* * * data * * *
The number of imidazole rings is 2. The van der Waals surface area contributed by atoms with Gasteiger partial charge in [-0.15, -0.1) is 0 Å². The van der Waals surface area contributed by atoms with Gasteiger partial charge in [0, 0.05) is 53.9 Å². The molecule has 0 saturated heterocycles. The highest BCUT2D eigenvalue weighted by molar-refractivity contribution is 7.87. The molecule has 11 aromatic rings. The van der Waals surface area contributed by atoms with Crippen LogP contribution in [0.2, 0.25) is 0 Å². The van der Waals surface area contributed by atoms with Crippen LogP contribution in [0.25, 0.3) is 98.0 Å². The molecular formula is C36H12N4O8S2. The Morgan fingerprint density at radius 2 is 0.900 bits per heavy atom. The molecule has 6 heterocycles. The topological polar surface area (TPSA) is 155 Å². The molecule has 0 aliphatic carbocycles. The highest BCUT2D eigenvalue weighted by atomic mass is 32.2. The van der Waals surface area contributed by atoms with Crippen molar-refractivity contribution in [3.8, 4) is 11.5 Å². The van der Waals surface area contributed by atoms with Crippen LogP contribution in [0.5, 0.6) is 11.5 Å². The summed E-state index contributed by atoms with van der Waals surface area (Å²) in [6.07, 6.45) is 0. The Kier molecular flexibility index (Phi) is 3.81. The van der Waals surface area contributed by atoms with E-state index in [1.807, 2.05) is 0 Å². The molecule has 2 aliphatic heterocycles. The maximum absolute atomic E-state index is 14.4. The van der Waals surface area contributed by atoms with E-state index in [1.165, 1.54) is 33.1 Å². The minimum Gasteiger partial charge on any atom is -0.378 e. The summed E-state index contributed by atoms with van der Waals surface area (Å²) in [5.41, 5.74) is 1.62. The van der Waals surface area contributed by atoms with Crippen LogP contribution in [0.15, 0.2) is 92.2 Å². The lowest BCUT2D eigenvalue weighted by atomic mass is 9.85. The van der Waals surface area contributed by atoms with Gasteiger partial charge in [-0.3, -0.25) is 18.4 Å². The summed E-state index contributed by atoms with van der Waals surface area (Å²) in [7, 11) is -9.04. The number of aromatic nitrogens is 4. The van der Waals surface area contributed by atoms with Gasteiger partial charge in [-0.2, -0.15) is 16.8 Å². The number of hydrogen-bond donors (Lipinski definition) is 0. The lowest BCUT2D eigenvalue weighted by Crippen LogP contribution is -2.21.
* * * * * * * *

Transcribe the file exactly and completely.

The number of imidazole rings is 2. The van der Waals surface area contributed by atoms with Gasteiger partial charge in [-0.15, -0.1) is 0 Å². The van der Waals surface area contributed by atoms with Gasteiger partial charge in [0, 0.05) is 53.9 Å². The molecule has 0 saturated heterocycles. The highest BCUT2D eigenvalue weighted by molar-refractivity contribution is 7.87. The molecule has 11 aromatic rings. The van der Waals surface area contributed by atoms with Crippen LogP contribution in [0.2, 0.25) is 0 Å². The van der Waals surface area contributed by atoms with Crippen LogP contribution in [0.25, 0.3) is 98.0 Å². The molecular formula is C36H12N4O8S2. The Morgan fingerprint density at radius 2 is 0.900 bits per heavy atom. The molecule has 6 heterocycles. The topological polar surface area (TPSA) is 155 Å². The molecule has 0 aliphatic carbocycles. The highest BCUT2D eigenvalue weighted by atomic mass is 32.2. The van der Waals surface area contributed by atoms with Crippen molar-refractivity contribution in [3.8, 4) is 11.5 Å². The van der Waals surface area contributed by atoms with Crippen LogP contribution in [0.5, 0.6) is 11.5 Å². The summed E-state index contributed by atoms with van der Waals surface area (Å²) in [6.07, 6.45) is 0. The Kier molecular flexibility index (Phi) is 3.81. The van der Waals surface area contributed by atoms with E-state index in [1.807, 2.05) is 0 Å². The molecule has 2 aliphatic heterocycles. The maximum absolute atomic E-state index is 14.4. The van der Waals surface area contributed by atoms with E-state index in [1.165, 1.54) is 33.1 Å². The minimum Gasteiger partial charge on any atom is -0.378 e. The summed E-state index contributed by atoms with van der Waals surface area (Å²) in [5.41, 5.74) is 1.62. The van der Waals surface area contributed by atoms with Crippen LogP contribution in [0.15, 0.2) is 92.2 Å². The lowest BCUT2D eigenvalue weighted by atomic mass is 9.85. The van der Waals surface area contributed by atoms with Gasteiger partial charge in [-0.3, -0.25) is 18.4 Å². The summed E-state index contributed by atoms with van der Waals surface area (Å²) in [7, 11) is -9.04. The number of aromatic nitrogens is 4. The van der Waals surface area contributed by atoms with Gasteiger partial charge in [-0.2, -0.15) is 16.8 Å². The number of hydrogen-bond donors (Lipinski definition) is 0. The lowest BCUT2D eigenvalue weighted by Crippen LogP contribution is -2.21.